Chrome and Hot Leather (1971)
This provocative title is another in the long line of motorcycle pictures under the AIP banner that came late in the era of the nomadic biker drive-in flicks. And while it doesn’t have the presence of Fonda, Dern, Nicholson or Hopper, it does have the intimidating force of William Smith to recommend it for a late night viewing.
Produced by Wes Bishop and directed by Lee Frost (The Thing With Two Heads) this rather tame genre effort begins with a group of bikers known as The Wizards out on the open highway. Smith is the leader of the Wizards which includes a hot headed Michael Haynes as the one gang member who would like nothing better then to take control of the free wheeling group which includes a woman for every guy. If I didn’t know any better, I’d think Haynes was an inspiration for Ben Stiller’s look in Dodgeball.
Trouble and turmoil hit the gang when Haynes forces a car off the road resulting in the deaths of two young women. One of which is a young Cheryl Ladd who happens to be the fiancé of Tony Young. The green beret of the poster. He wants answers and when the local sheriff can’t supply him with any, he enlists three other soldier/pals to ditch their military duds and hit the open roads on cycles of their own in search of the bike gang witnessed at the scene of the crime. Included in the military foursome with Young is Marvin Gaye in one of only two acting credits on his resume according to IMDB.
The group splits up to pursue leads on the open road and it’s Young who comes across Smith and company. Their jackets fit the only lead he has. The word devil was spoken by Ladd before she died and the Wizards have a large red devil on their custom jackets. When Young confronts the gang in a bar looking for information, Smith has a great line when cornering Young, “Can’t you see we’re menacing someone?” he says to another biker as he attempts to intimidate our green beret out for justice.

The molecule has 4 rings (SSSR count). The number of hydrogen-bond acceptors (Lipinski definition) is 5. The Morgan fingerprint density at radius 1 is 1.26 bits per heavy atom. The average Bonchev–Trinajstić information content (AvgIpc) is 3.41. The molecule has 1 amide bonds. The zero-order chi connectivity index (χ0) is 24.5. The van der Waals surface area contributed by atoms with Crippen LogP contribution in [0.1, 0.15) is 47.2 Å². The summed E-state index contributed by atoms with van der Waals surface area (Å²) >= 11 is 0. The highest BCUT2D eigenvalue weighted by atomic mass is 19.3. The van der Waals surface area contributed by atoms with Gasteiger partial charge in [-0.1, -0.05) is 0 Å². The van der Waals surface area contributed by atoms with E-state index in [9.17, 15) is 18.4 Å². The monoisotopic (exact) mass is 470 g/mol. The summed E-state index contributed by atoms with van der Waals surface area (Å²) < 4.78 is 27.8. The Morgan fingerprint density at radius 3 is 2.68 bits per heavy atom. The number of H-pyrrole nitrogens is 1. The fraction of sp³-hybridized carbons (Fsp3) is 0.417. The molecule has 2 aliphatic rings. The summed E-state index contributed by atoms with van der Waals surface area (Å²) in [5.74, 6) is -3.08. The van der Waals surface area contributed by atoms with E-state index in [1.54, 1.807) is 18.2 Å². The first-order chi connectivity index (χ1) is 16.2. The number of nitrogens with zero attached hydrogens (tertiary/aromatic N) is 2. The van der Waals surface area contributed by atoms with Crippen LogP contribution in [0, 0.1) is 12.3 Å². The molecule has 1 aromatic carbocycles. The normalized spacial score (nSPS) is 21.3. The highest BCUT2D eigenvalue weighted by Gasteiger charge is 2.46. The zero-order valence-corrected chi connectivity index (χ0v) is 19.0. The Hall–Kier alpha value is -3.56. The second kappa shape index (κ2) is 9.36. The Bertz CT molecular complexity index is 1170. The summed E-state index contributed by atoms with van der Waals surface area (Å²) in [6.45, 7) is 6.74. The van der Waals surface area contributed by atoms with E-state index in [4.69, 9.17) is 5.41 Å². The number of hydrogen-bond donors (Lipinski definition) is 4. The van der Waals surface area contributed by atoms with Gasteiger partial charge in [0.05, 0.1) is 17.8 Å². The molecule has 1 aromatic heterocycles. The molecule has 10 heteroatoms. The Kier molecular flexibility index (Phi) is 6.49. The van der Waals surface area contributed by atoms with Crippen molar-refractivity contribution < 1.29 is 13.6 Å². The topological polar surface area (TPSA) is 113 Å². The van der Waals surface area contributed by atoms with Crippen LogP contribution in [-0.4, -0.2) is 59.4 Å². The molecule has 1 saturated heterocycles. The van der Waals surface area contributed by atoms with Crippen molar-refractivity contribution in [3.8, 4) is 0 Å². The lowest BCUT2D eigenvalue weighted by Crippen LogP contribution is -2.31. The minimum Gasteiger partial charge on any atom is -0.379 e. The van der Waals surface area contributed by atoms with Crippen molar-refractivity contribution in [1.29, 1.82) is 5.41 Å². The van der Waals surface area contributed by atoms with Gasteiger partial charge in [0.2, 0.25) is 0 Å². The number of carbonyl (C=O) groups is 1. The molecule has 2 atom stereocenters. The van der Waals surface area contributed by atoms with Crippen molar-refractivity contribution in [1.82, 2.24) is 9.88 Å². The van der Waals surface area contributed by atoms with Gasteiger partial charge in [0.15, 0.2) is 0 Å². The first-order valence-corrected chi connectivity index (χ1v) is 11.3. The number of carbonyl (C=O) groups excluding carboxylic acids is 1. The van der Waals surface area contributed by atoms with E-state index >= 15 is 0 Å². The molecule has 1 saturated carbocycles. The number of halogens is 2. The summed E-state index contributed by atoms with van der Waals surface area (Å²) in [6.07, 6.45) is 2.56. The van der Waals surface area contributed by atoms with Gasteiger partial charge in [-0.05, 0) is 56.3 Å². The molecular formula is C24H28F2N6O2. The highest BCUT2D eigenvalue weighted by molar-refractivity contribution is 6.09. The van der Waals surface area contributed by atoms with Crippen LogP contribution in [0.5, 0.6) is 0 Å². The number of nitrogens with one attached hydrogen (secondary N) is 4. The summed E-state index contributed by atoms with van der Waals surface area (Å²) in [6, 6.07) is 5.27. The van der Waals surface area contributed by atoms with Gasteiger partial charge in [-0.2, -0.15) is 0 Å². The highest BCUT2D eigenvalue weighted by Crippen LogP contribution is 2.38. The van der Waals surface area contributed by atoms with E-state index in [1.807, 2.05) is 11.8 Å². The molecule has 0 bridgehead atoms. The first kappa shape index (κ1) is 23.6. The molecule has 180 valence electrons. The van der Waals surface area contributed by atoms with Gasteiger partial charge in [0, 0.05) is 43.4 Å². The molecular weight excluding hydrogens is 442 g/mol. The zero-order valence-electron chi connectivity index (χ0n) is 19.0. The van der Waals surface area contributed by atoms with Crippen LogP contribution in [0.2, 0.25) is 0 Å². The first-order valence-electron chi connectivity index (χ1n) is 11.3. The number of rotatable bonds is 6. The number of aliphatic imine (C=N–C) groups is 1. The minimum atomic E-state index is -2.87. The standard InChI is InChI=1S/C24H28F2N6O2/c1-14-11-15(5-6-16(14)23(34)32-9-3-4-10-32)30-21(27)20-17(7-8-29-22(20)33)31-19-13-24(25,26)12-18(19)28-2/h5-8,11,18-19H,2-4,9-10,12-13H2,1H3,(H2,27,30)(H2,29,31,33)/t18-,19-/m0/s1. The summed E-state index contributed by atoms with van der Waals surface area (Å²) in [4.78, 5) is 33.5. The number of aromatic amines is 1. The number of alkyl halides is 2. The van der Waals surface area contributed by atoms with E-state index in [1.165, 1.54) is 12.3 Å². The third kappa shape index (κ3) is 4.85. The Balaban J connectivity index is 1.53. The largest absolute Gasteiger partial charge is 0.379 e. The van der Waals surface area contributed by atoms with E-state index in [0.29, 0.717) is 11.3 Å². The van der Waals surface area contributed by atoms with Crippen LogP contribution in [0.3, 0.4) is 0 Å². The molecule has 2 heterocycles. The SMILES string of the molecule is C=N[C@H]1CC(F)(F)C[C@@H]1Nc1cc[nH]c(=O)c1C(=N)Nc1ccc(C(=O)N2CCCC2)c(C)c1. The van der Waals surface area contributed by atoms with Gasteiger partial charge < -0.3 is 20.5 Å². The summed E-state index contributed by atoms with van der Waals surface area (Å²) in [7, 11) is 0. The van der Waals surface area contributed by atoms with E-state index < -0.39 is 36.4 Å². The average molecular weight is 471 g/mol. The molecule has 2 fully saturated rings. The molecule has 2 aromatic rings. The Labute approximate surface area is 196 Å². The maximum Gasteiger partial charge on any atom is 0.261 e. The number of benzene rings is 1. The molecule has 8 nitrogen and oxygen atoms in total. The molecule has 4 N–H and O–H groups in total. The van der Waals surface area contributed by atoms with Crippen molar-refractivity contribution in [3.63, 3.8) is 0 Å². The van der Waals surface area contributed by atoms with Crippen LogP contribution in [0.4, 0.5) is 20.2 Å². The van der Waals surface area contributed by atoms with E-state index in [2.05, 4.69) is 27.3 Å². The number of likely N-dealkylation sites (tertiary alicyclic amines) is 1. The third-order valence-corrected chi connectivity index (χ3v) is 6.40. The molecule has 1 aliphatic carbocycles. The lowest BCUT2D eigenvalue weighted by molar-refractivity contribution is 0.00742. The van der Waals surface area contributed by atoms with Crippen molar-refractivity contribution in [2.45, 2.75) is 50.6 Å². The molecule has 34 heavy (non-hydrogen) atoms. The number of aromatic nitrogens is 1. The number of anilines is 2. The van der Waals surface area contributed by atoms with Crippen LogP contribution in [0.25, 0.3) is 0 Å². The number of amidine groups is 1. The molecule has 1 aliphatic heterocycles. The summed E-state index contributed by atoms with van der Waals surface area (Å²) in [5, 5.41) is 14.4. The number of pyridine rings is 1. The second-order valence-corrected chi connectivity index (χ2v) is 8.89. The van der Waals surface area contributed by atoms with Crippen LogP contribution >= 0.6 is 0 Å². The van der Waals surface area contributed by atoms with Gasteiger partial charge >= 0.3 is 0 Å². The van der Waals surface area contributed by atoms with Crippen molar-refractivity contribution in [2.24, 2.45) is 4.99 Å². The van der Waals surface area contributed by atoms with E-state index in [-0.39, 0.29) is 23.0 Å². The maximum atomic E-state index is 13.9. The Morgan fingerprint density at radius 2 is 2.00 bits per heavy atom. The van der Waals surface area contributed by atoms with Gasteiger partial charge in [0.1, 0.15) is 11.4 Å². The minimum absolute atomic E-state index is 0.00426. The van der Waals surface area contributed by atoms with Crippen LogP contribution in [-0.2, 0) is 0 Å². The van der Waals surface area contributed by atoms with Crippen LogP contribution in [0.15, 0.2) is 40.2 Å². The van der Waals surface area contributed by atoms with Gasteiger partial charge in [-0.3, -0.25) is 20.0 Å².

Young will do his best to infiltrate the gang and even takes up with Kathrine Baumann leading to a severe beating from both Haynes and Smith. Luckily his army pals are about to turn up and launch a full scale military operation to take down the gang and bring the guilty parties to justice.
Though far from being a classic this biker flick offers some positives and a few laughs along the way. The highlight of the camera work comes from an interior shot of Ladd’s car careening down a cliff face that stands out. Kind of makes you wonder why we couldn’t squeeze some more inventive shots into this typical fare from AIP.
Another actor in the cast is Larry Bishop who Tarantino pulled back to the screen as he has been known to do for a role in Kill Bill. Makes me wonder why Quentin hasn’t featured William Smith in something along the way as he starred in countless seventies B flicks and drive in fare like Hammer and The Ultimate Warrior before taking Clint Eastwood on man to man in Any Which Way You Can. Just the kind of films that seemed to have influenced the influential filmmaker himself.
The title, the poster and William Smith give this one a leg up on some of the other biker flicks of the day and if you are a Marvin Gaye fan then that to might offer a little extra enticement to check this one out.